BY JOHN LIGHT
Around 7 percent of New Yorkers who take their own life do it in a subway-related way. Many lie on the tracks, or jump in front of oncoming trains. The MTA code for it is 12-9. John Light reports that memories of these incidents stay with train operators throughout their careers.
Around seven percent of New Yorkers who take their own life do it in a subway-related way. Many lie on the tracks, or jump in front of oncoming trains. The mta code for it is 12-9. John Light reports that memories of these incidents stay with train operators throughout their careers. JOHN LIGHT, REPORTER
It was early on an August morning, about two years ago, when Jermaine Dennis had his first 12-9. He was driving an A train, approaching the Aqueduct Subway platform, near JFK airport.
As I was coming into that station, um, a lady had jumped right in front of my train. And I applied the emergency breaks on the train. Four cars went over her. I was in a state of disbelief at the time. I couldn’t believe what had occurred. JOHN LIGHT
Dennis stepped from the train. The woman was still alive. He asked some people on the platform to speak with her. JERMAINE DENNIS
She said to leave her alone and let her die in peace …After watching her being taken up from underneath the train and then hearing about her passing in the hospital… it took a toll. JOHN LIGHT
The New York Department of Health and Mental Hygiene reported last month that around 40 New Yorkers kill themselves this way every year. They looked at other methods of suicide as well. More than 400 people hanged themselves, poisened themselves, shot themselves, or jumped from a building – but subway-related suicides were the only method that had an unwilling participant. After a 12-9, subway drivers often take a few months off and seek psychological treatment. Psychologist Howard Rombom runs a practice on Long Island that has treated hundreds of mta workers after 12-9s. HOWARD ROMBOM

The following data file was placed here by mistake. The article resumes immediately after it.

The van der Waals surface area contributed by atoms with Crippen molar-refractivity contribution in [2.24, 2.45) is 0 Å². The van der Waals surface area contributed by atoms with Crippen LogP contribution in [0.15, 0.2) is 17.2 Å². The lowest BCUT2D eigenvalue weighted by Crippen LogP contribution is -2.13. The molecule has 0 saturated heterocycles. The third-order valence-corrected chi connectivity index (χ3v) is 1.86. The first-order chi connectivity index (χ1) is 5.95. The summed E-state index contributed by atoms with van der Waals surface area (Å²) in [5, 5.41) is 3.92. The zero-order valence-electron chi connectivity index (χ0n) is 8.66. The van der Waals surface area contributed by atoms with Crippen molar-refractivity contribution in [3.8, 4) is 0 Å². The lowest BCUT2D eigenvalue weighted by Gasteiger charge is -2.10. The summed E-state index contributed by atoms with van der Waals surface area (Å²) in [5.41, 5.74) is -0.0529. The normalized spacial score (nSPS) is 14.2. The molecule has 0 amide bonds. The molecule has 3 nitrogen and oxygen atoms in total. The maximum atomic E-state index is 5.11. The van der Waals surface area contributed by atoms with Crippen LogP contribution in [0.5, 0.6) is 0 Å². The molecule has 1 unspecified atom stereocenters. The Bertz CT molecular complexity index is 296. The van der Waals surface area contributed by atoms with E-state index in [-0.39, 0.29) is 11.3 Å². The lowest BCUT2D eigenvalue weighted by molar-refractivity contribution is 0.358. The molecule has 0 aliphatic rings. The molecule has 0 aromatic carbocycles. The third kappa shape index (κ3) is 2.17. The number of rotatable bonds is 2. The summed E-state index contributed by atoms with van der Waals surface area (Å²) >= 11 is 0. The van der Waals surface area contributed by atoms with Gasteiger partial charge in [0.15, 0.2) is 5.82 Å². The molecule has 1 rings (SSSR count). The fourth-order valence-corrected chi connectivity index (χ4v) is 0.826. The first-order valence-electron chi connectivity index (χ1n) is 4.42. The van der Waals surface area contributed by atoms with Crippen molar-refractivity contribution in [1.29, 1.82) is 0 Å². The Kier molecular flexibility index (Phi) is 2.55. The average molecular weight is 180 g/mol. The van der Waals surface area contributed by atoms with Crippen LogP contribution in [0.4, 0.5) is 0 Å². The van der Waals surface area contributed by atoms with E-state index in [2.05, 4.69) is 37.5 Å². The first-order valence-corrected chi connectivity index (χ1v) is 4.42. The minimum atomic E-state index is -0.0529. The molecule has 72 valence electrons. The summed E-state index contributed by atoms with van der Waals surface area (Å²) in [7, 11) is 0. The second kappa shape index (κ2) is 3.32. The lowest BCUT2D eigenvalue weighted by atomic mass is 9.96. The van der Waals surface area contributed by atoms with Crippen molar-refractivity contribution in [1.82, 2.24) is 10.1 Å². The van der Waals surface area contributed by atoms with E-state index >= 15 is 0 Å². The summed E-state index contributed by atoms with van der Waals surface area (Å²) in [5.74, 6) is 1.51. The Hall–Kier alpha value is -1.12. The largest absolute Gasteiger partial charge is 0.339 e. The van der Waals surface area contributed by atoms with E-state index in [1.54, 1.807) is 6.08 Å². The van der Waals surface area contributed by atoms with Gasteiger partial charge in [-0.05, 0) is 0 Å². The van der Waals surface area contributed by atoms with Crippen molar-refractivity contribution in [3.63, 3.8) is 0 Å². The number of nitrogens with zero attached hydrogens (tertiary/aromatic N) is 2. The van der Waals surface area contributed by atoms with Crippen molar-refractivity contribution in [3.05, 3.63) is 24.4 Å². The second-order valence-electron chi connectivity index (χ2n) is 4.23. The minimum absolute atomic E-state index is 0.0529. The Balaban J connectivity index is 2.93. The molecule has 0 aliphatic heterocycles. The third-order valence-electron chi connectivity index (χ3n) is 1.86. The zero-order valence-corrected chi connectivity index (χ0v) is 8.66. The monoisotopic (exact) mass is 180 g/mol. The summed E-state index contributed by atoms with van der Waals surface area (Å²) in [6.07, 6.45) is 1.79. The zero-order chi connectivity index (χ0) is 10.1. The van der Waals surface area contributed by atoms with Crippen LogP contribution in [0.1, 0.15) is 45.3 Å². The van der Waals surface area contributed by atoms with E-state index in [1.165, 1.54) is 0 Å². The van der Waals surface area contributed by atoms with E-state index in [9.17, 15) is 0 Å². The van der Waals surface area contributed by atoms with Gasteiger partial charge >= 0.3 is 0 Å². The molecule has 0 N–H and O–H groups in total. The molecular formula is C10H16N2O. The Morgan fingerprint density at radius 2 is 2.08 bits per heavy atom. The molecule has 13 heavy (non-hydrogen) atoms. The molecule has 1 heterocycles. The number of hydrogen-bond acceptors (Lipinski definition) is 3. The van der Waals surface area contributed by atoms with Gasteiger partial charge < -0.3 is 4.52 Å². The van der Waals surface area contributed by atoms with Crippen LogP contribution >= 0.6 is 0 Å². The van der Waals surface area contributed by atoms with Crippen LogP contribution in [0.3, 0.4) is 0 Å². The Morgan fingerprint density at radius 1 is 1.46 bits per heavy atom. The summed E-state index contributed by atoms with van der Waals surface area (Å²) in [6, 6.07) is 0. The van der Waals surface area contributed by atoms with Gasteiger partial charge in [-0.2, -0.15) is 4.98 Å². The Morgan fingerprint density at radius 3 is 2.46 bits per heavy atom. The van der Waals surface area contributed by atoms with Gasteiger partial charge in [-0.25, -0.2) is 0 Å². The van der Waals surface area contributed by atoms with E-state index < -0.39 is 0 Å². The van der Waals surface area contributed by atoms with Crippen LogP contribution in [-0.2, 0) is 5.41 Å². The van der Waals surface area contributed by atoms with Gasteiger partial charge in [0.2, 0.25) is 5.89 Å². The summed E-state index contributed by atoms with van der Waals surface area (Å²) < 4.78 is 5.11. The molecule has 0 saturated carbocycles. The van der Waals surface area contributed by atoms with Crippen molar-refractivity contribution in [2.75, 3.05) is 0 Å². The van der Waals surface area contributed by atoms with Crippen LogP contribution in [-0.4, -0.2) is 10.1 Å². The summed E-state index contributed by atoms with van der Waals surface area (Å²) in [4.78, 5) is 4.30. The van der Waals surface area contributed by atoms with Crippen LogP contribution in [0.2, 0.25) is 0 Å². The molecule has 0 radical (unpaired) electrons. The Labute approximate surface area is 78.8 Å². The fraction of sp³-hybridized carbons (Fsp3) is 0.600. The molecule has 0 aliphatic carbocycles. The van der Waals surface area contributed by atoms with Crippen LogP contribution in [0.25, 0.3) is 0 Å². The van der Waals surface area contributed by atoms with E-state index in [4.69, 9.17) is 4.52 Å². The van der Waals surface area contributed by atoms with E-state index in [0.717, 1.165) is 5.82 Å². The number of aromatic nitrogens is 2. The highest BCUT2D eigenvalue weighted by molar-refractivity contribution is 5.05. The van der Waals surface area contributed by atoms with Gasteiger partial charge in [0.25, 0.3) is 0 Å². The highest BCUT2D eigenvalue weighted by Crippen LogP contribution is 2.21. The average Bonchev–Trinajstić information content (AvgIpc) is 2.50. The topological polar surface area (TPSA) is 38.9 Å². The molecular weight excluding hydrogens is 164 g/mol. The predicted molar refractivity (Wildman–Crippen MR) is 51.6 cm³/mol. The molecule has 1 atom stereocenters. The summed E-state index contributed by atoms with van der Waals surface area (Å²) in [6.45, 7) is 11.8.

We need to understand that these kinds of trauma undermine the patient’s fundamental sense of safety and predictability. We try to help train operators understand that they didn’t really kill anyone themselves, the train did.
Rombom says that in most cases, train operators suffered from Post Traumatic Stress Disorder, or Acute Stress Disorder – both of which have the same symptoms. Train operators also tend to feel isolated after a 12-9 — Rombom tries to help them ovecome that.
One of the things we have our patients do is sort of push themselves into social situations and also explain themselves to their family and friends, so the family and friends don’t perceive it as much as being rejection as much as this is what’s happening to me because of this.
Jermaine Dennis said he too felt isolated. He drifted away from family events, like evening game nights with his wife and six kids. But Dennis also had recurring dreams.
During my sleep she would come in a white gown, the lady who had jumped in front of my train. She would come in a white gown. Especially when there’s lightning, moreover, that’s when I would see her. So that was something I had to cope and get over with the psychologist who helped me.
Rombom says that most mta employees are able to return to work after a few months, and have recovered from post-traumatic stress disorder within a year. On Dennis’s first day back at work, he said he approached stations very, very cautiously – and he still does. It ended up being helpful a year later, when another person laid down on the tracks in front of his train. Dennis stopped in time. John Light, Columbia Radio News.